Apple CarPlay Agrees to Play Nice With Google Maps, Waze

Imagine asking a little kid to say he or she is sorry and, finally, after much cajoling and waiting, they admit it under their breath, staring at the ground. That's basically what Apple has done in announcing that future versions of Apple CarPlay, the tech giant's highly regarded automobile infotainment interface, are finally going to play nice with third-party navigation systems.

Related: Is BMW's Apple CarPlay Subscription a Model for the Future?

What might those third-party app systems be? Well, Google Maps and Waze certainly spring immediately to mind — though only begrudgingly so, at least if you're an Apple engineer or coder.

Apple buried the announcement in a larger presentation regarding the company's new iOS 12 operating system. How buried was this bit of news? Well, let's just say that iPhone emoji functions that include "tongue detection to capture even more expressions" got several paragraphs and a few images devoted to it. The fact that you'll no longer have to fiddle with Apple's much-maligned Apple Maps program in CarPlay was summed up in exactly 21 words, found in a bullet-point list of features.

Here it is, verbatim from Apple's press release: "CarPlay adds support for third-party navigation apps displayed right on the car's dash — joining music, messaging, calling and automaker apps."

While it might seem trivial, many car buyers want the ease and comfort that comes with having a car infotainment system that's compatible with their smartphone - iPhone or Android. We've devoted entire stories to identifying the cars and trucks that have Apple CarPlay and Android Auto app compatibility as standard equipment, or at least available as an option.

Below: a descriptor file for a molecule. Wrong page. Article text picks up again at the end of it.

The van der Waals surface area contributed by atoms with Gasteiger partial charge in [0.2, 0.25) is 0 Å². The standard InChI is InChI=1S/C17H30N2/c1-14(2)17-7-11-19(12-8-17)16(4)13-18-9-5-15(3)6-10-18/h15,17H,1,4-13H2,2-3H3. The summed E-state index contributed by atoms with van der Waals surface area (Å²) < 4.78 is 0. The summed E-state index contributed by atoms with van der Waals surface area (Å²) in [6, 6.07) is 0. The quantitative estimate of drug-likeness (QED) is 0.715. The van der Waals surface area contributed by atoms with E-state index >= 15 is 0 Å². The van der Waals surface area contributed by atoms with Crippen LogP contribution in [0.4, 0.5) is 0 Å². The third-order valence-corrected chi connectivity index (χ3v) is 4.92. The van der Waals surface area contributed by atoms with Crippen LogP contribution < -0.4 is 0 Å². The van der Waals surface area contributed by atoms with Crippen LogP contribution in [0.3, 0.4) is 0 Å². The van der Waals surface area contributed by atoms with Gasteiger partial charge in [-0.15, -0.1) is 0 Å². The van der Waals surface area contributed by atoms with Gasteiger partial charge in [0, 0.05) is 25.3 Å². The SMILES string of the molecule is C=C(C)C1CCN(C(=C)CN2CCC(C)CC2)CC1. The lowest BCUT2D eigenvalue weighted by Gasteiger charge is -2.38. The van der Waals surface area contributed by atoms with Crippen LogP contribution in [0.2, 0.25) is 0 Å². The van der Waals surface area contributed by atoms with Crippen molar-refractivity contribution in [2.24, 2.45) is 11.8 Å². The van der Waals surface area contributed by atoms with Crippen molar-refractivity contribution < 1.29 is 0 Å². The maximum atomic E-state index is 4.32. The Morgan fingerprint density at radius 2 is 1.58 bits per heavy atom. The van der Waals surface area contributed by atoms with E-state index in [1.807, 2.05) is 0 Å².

We've also devoted stories to testing the user friendliness of both Apple CarPlay and Android Auto's map functions, and the loser in the scenario decidedly was Apple. Cars.com reviewer Kelsey Mays wrote in 2015 that Google Maps, by and large, reproduced the smartphone experience for in-car navigation, but "Apple Maps is significantly worse," Mays stated. "Gone are the pinching and swiping, replaced by old-school onscreen buttons to creep — slowly — around your location and zoom in or out in halting steps. You can still tell Siri app where you want to go and get a route with turn-by-turn directions, but something was lost in translation."

While simpler items like power door locks and air conditioning were the deal breakers for past generations of car shoppers, having a vehicle that easily pairs to a smartphone is one of the most important features for today's car buyer. Being able to use your preferred navigation app, be it Waze or another app option, matters to buyers. That's what makes Apple's iOS announcement that CarPlay will be compatible with other navigation system apps big news - even if it was in small print.

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